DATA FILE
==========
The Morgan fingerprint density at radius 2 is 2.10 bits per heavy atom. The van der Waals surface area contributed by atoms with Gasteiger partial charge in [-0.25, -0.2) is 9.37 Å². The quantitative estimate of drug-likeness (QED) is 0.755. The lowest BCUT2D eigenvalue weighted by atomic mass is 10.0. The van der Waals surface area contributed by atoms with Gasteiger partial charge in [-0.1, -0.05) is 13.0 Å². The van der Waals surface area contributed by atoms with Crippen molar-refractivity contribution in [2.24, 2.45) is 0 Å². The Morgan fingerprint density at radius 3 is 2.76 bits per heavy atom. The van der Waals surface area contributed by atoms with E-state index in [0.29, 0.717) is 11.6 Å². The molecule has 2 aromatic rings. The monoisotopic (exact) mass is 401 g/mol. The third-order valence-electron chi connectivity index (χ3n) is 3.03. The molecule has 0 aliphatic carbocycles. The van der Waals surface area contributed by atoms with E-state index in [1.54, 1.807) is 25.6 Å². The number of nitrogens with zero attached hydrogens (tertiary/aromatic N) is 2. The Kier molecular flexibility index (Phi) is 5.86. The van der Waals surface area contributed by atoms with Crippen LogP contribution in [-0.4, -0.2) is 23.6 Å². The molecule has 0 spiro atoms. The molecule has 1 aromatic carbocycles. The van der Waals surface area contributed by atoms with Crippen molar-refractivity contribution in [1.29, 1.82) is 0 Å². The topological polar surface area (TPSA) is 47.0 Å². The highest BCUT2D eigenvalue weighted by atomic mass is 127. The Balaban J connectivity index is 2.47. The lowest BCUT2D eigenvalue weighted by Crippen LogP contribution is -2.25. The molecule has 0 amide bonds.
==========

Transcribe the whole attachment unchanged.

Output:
The Morgan fingerprint density at radius 2 is 2.10 bits per heavy atom. The van der Waals surface area contributed by atoms with Gasteiger partial charge in [-0.25, -0.2) is 9.37 Å². The quantitative estimate of drug-likeness (QED) is 0.755. The lowest BCUT2D eigenvalue weighted by atomic mass is 10.0. The van der Waals surface area contributed by atoms with Gasteiger partial charge in [-0.1, -0.05) is 13.0 Å². The van der Waals surface area contributed by atoms with Crippen molar-refractivity contribution in [2.24, 2.45) is 0 Å². The Morgan fingerprint density at radius 3 is 2.76 bits per heavy atom. The van der Waals surface area contributed by atoms with E-state index in [0.29, 0.717) is 11.6 Å². The molecule has 2 aromatic rings. The monoisotopic (exact) mass is 401 g/mol. The third-order valence-electron chi connectivity index (χ3n) is 3.03. The molecule has 0 aliphatic carbocycles. The van der Waals surface area contributed by atoms with E-state index in [1.54, 1.807) is 25.6 Å². The number of nitrogens with zero attached hydrogens (tertiary/aromatic N) is 2. The Kier molecular flexibility index (Phi) is 5.86. The van der Waals surface area contributed by atoms with Crippen LogP contribution in [-0.4, -0.2) is 23.6 Å². The molecule has 0 spiro atoms. The molecule has 1 aromatic carbocycles. The van der Waals surface area contributed by atoms with Crippen molar-refractivity contribution in [1.29, 1.82) is 0 Å². The topological polar surface area (TPSA) is 47.0 Å². The highest BCUT2D eigenvalue weighted by atomic mass is 127. The Balaban J connectivity index is 2.47. The lowest BCUT2D eigenvalue weighted by Crippen LogP contribution is -2.25. The molecule has 0 amide bonds.